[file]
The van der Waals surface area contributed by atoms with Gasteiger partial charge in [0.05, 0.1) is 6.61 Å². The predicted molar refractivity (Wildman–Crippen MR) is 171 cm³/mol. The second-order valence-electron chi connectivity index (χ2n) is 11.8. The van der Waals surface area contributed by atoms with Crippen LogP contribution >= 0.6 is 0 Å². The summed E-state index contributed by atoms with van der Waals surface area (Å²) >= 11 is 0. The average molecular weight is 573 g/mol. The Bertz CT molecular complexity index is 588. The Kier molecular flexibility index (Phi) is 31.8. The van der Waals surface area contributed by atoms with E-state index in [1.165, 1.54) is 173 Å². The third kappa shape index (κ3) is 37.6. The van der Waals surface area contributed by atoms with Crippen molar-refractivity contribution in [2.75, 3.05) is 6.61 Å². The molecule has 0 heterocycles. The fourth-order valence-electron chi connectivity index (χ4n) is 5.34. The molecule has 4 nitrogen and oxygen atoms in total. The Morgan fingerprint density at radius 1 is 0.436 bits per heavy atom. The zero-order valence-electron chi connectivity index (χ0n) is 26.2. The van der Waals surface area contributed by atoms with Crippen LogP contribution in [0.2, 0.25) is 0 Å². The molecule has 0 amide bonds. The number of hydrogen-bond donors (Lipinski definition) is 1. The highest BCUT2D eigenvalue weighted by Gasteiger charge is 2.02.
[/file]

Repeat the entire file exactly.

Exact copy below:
The van der Waals surface area contributed by atoms with Gasteiger partial charge in [0.05, 0.1) is 6.61 Å². The predicted molar refractivity (Wildman–Crippen MR) is 171 cm³/mol. The second-order valence-electron chi connectivity index (χ2n) is 11.8. The van der Waals surface area contributed by atoms with Crippen LogP contribution >= 0.6 is 0 Å². The summed E-state index contributed by atoms with van der Waals surface area (Å²) >= 11 is 0. The average molecular weight is 573 g/mol. The Bertz CT molecular complexity index is 588. The Kier molecular flexibility index (Phi) is 31.8. The van der Waals surface area contributed by atoms with E-state index in [1.165, 1.54) is 173 Å². The third kappa shape index (κ3) is 37.6. The van der Waals surface area contributed by atoms with Crippen molar-refractivity contribution in [2.75, 3.05) is 6.61 Å². The molecule has 0 heterocycles. The fourth-order valence-electron chi connectivity index (χ4n) is 5.34. The molecule has 4 nitrogen and oxygen atoms in total. The Morgan fingerprint density at radius 1 is 0.436 bits per heavy atom. The zero-order valence-electron chi connectivity index (χ0n) is 26.2. The van der Waals surface area contributed by atoms with Crippen LogP contribution in [0.2, 0.25) is 0 Å². The molecule has 0 amide bonds. The number of hydrogen-bond donors (Lipinski definition) is 1. The highest BCUT2D eigenvalue weighted by Gasteiger charge is 2.02.